Tuesday, July 10, 2018

I'm Privileged. And Spoiled.

I went down a Twitter rabbit hole today.

Push-back from an educator (1) had me looking at this person's timeline. The pinned post led me to another educator (2) upset with yet another educator (3). Looking at this educator's (2) timeline led me to another educator (4) upset with consultants and speakers who are "out of touch" with education. In this post were myriad links to another educator (5) who shared thoughts on two views of education. And this, my friend, got me thinking about inequities in education. And in life. And it showed me - AGAIN - how privileged and spoiled I truly am.

I'm reminded of this daily, actually. There are so many things I don't need to think about. My race (white). My parents (health is good, and money will somehow appear for them, even if they're struggling). My children (whom I never actually had). Money (we live within our means). My classroom (so much choice in the matter - with administrative support). Hmmm... my classroom. That's what these posts were getting at. Many educators (me, included) don't take into account inequities in schools.

My problem is that I don't have that problem. My district is affluent. I get paid pretty well. I have 24-26 students in my courses (homeroom is 30-31). Population at my middle school (of about 1000 students) is as such - I looked it up on our Illinois Report Card:
Our "low income" is 4.8%. IEP'd students - 11%, and we have resource and co-teachers. I don't know how many students have 504s, but that number is increasing yearly. My guess is it's about the same number as those who have IEPs.

And check out the student attendance rate!

I've got a cush job. I've never thought otherwise since I moved to this district in 2002 after seven years as an itinerant special education teacher in another county.

I'm so very privileged.

Just a rambling sampling: I have so many "first-world problems." I had to look up how to spell "privilege" - I get it wrong more often than not. I have a MacBook Air without a CD port, so I can't listen to as many free audio books from my library as I used to. I don't know what I'm going to eat for lunch, as we've got a bunch from which to choose. I have to switch out my clothes from the attic when the seasons change, because I have a small closet in our little ranch house on a quiet street. I have to help my husband in the summer with all his work fixing up the house and yard (today he's back in the crawlspace getting it ready to seal to bring the humidity down - he's retired from Ford Motor Company - and an HVAC expert). Sometimes (like today), it simply means I'm here doing other work while he's down there - just in case he needs anything - I have to entertain myself. I don't know how much to give to the charity my coworker shared. Should I put the top down when driving to meet friends at dinner tonight or will it be too hot? I don't know how we're going to tackle grammar next year - I need to find time to meet with my coworkers to chat about it. Speaking of finding time, I didn't even take the time to truly - completely - read the posts I cited above from those educators - I've got too many YA and ELA books to read on my nightstand next to my clean water I get from turning on a faucet...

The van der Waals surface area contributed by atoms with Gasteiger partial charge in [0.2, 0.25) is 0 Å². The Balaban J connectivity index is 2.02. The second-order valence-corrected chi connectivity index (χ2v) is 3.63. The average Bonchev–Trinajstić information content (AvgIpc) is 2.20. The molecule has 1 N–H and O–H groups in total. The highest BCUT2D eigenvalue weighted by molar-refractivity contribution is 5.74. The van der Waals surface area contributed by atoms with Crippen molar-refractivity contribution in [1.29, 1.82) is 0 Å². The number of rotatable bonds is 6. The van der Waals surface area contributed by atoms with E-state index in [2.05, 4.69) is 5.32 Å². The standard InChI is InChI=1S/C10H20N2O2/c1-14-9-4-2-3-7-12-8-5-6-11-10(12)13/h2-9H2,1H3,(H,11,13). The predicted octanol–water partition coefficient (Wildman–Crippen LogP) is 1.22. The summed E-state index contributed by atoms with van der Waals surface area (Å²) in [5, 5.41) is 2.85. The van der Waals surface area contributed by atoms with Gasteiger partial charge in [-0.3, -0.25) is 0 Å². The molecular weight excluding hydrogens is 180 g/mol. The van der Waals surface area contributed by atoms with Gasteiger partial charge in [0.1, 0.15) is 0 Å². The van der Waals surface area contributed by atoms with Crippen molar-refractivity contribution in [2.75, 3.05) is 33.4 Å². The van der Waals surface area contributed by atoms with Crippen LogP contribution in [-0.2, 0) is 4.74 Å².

Geez. I could go on and on and on...

I have so very many privileges, and I am so very spoiled. What helps me through this is that I am so very grateful. Most of the time, I'm aware of how spoiled I am.

Then I'm reminded by a friend or family member (and myself!) that I made many many choices that helped me along on this path towards prosperity and happiness. Yes! I have always been a saver, and most of the time a hard worker. ... And yet it's privilege that has helped me to be able to make these choices...

I won't keep going on about how fortunate I am, or turn to focus on why gratitude is so important. I want to focus on the rabbit hole I went down and where it took me next.

I simply don't know what to do about it.

I don't know how to make others' lives better - financially or institutionally. I don't have answers. I don't share ideas about inequity in Shift This, because it wasn't my focus. I don't even know how much I actually thought about inequity while I was writing it. Did I ever consider how my race played into what I was saying? I doubt it. Did I consider low-income areas? At times. I did try to make the shifts about what we can do - with or without resources. Did I ever say "all" or "none" or group schools, administrators, teachers, and students into one category? Oh, geez, I hope not.

I DO make sure the books I purchase for my classroom are becoming more diverse. I DO make sure we take time to talk with each other about diversity and individuality. When difficult conversations come up, we'll have them. We'll let them be awkward. My hope is that we recognize that we DON'T know much more than we think we DO know. My priority is on my own students first.

I still don't know what else to do about it.

I know it may not affect my blog posts on my regular teacher blog, as I typically write for a large teacher audience or an ELA-specific audience, but I hope these thoughts will start to stay with me as I write further. As I tweet. As I have conversations with others.

My only conclusion today?
I have so far to grow.
I hope I have a lot of time and opportunities in which to do so.

If you'd like to contribute to this blog, contact @JoyKirr via Twitter, or add a comment below as to how we can contact you. The more voices, the better - we need to keep having the conversations!

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